This book purports to show how, theoretically and practically, robot sentience is possible. Haikonen's approach combines his answer to the philosophical question of what constitutes consciousness, with his own rather ingenious "cognitive architecture" for building robots that might well satisfy the criteria for what we call "being conscious".
The author is actually rather confident, that the problem of giving a reasonable definition or description of what counts as consciousness, has been solved. Readers can draw their own conclusions on that one - personally I think Haikonen neatly describes the criteria for calling something conscious, and also provides nice system architecture for realising the kind of "machine-qualia" that robots might end up with - I think he ends up with a workable operational definition of sentience, which his own Cognitive Architecture is consistent with. Anyway, the main positives I take from this book are:
1. A neat associative neural-type architecture, which manages among other things to generate symbolic processing from sub-symbolic processing.
2. A workable mechanism for generating the diaphanous perceptual experience of both direct perception and e.g. imagined and remembered experience: a perception/response feedback loop that returns the internal neural activities into virtual sensory percepts. Although I don't think that the existence of a mechanism or five solves all philosophical and phenomenological issues surrounding perception, on the other hand Haikonen provides a lot more than the typical philosopher would provide (philosophers will generally just wring their hands about the "hard problem" of the diaphanousness of inner experience, while mostly ignoring how such experience could even come about).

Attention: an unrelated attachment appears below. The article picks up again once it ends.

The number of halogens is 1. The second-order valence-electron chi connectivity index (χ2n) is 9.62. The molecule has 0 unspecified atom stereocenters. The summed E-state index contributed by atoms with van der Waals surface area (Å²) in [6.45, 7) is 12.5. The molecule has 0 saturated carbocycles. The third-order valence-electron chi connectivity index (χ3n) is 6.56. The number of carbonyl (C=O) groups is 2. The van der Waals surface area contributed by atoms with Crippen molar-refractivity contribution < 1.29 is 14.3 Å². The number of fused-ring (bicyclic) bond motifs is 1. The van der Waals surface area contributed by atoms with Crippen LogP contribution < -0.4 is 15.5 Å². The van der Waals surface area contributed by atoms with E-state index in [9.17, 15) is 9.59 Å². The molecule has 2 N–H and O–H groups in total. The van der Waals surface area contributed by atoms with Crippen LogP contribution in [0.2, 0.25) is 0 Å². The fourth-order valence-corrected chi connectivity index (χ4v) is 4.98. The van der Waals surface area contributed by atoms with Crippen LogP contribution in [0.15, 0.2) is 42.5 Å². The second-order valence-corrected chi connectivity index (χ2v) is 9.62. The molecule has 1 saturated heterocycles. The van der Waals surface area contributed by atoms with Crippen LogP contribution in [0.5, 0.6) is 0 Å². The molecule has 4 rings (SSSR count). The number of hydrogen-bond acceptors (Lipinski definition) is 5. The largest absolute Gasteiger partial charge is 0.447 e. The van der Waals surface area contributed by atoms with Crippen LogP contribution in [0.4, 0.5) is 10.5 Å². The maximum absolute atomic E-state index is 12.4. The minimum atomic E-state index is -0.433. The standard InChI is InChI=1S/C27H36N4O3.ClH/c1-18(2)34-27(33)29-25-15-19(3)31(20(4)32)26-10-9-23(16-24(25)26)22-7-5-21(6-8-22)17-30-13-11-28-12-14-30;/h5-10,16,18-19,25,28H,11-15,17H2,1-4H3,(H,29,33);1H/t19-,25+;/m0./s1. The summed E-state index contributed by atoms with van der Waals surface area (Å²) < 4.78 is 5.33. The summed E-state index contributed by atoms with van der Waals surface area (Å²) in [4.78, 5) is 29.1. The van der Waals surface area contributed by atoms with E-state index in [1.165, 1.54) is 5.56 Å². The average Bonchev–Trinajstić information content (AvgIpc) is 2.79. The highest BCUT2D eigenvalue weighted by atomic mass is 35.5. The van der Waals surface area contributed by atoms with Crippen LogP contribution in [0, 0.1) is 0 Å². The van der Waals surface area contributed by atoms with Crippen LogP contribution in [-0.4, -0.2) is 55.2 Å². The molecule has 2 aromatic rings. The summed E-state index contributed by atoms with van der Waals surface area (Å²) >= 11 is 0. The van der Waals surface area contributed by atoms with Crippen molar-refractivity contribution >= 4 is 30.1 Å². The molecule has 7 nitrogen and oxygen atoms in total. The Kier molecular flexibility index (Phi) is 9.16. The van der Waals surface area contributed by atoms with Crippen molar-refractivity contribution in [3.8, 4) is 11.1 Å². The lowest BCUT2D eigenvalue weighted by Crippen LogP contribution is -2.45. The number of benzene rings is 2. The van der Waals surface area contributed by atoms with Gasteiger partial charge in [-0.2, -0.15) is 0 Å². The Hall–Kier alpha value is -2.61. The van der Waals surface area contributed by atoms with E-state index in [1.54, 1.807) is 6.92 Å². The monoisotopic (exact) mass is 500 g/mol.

3. Haikonen, unlike most philosophers of mind, has built a conscious robot!! (The author himself does not make maybe such an extravagant claim (personal correspondence), but I think that if, as seems likely to me, the Haikonen Cognitive Architecture and supporting philosophical arguments constitute a viable enterprise, then his robot meets the goals of this enterprise). You can find XCR-1 on YouTube, it's quite smart as machines go - but the main thing here that impresses me is that he built the robot using the Haikonen Cognitive Architecture design principles - and so he has a "living" proof of the utility and plausibility of the Haikonen approach to consciousness. And that is much, much more than most theorists of mind have ever contributed.
Overall: this is a book that has a clear style of exposition, yet contains a lot of nice little surprise factoids and diversions into unusual side-topics. A book which will teach philosophers new things about robots and cognitive architectures, but also an excellent primer for engineers grappling gamely with the issue of how to find a match between traditional engineering approaches to AI-design juxtaposed against the stubbornly eclectic design of our very own biological machines with their inner experiences.